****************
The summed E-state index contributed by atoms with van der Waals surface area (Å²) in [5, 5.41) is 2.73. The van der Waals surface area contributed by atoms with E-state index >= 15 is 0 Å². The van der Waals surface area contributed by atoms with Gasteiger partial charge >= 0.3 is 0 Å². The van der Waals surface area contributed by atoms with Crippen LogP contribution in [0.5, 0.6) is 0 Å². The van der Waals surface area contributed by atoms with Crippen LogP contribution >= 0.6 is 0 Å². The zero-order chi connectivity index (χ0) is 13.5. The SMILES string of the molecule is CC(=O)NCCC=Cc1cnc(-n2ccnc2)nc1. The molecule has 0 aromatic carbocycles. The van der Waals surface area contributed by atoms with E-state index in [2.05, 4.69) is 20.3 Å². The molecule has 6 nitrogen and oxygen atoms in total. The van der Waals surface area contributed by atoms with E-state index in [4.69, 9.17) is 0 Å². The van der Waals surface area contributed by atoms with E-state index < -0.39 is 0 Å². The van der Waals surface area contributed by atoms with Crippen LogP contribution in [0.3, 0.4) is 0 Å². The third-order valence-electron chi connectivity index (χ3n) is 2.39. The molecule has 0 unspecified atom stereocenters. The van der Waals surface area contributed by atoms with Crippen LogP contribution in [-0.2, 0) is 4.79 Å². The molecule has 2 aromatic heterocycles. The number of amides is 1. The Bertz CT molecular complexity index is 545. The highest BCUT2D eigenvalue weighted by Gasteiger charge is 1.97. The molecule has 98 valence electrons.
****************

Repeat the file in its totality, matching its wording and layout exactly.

The summed E-state index contributed by atoms with van der Waals surface area (Å²) in [5, 5.41) is 2.73. The van der Waals surface area contributed by atoms with E-state index >= 15 is 0 Å². The van der Waals surface area contributed by atoms with Gasteiger partial charge >= 0.3 is 0 Å². The van der Waals surface area contributed by atoms with Crippen LogP contribution in [0.5, 0.6) is 0 Å². The van der Waals surface area contributed by atoms with Crippen LogP contribution >= 0.6 is 0 Å². The zero-order chi connectivity index (χ0) is 13.5. The SMILES string of the molecule is CC(=O)NCCC=Cc1cnc(-n2ccnc2)nc1. The molecule has 0 aromatic carbocycles. The van der Waals surface area contributed by atoms with E-state index in [2.05, 4.69) is 20.3 Å². The molecule has 6 nitrogen and oxygen atoms in total. The van der Waals surface area contributed by atoms with E-state index in [4.69, 9.17) is 0 Å². The van der Waals surface area contributed by atoms with E-state index < -0.39 is 0 Å². The van der Waals surface area contributed by atoms with Crippen LogP contribution in [0.3, 0.4) is 0 Å². The third-order valence-electron chi connectivity index (χ3n) is 2.39. The molecule has 0 unspecified atom stereocenters. The van der Waals surface area contributed by atoms with Crippen LogP contribution in [-0.2, 0) is 4.79 Å². The molecule has 2 aromatic heterocycles. The number of amides is 1. The Bertz CT molecular complexity index is 545. The highest BCUT2D eigenvalue weighted by Gasteiger charge is 1.97. The molecule has 98 valence electrons.